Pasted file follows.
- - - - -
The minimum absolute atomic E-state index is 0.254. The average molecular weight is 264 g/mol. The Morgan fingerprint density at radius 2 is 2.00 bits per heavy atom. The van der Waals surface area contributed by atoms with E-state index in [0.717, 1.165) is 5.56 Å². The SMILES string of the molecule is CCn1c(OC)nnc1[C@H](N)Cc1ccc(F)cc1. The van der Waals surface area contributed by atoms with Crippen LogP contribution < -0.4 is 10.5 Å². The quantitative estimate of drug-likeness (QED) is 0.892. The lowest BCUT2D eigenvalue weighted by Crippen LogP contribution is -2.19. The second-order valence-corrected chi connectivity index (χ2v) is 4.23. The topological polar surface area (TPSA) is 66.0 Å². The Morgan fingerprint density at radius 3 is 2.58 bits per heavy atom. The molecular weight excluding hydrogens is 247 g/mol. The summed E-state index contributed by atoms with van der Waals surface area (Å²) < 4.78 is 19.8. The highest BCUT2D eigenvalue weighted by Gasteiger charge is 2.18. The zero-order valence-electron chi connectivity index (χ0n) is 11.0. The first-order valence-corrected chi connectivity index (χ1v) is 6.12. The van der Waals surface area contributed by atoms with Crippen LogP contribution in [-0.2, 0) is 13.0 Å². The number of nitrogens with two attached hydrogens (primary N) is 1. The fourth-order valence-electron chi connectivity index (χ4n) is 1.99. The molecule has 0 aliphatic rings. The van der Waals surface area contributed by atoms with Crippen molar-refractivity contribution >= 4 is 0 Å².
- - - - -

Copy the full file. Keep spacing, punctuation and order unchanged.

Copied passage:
The minimum absolute atomic E-state index is 0.254. The average molecular weight is 264 g/mol. The Morgan fingerprint density at radius 2 is 2.00 bits per heavy atom. The van der Waals surface area contributed by atoms with E-state index in [0.717, 1.165) is 5.56 Å². The SMILES string of the molecule is CCn1c(OC)nnc1[C@H](N)Cc1ccc(F)cc1. The van der Waals surface area contributed by atoms with Crippen LogP contribution < -0.4 is 10.5 Å². The quantitative estimate of drug-likeness (QED) is 0.892. The lowest BCUT2D eigenvalue weighted by Crippen LogP contribution is -2.19. The second-order valence-corrected chi connectivity index (χ2v) is 4.23. The topological polar surface area (TPSA) is 66.0 Å². The Morgan fingerprint density at radius 3 is 2.58 bits per heavy atom. The molecular weight excluding hydrogens is 247 g/mol. The summed E-state index contributed by atoms with van der Waals surface area (Å²) < 4.78 is 19.8. The highest BCUT2D eigenvalue weighted by Gasteiger charge is 2.18. The zero-order valence-electron chi connectivity index (χ0n) is 11.0. The first-order valence-corrected chi connectivity index (χ1v) is 6.12. The van der Waals surface area contributed by atoms with Crippen LogP contribution in [-0.2, 0) is 13.0 Å². The number of nitrogens with two attached hydrogens (primary N) is 1. The fourth-order valence-electron chi connectivity index (χ4n) is 1.99. The molecule has 0 aliphatic rings. The van der Waals surface area contributed by atoms with Crippen molar-refractivity contribution >= 4 is 0 Å².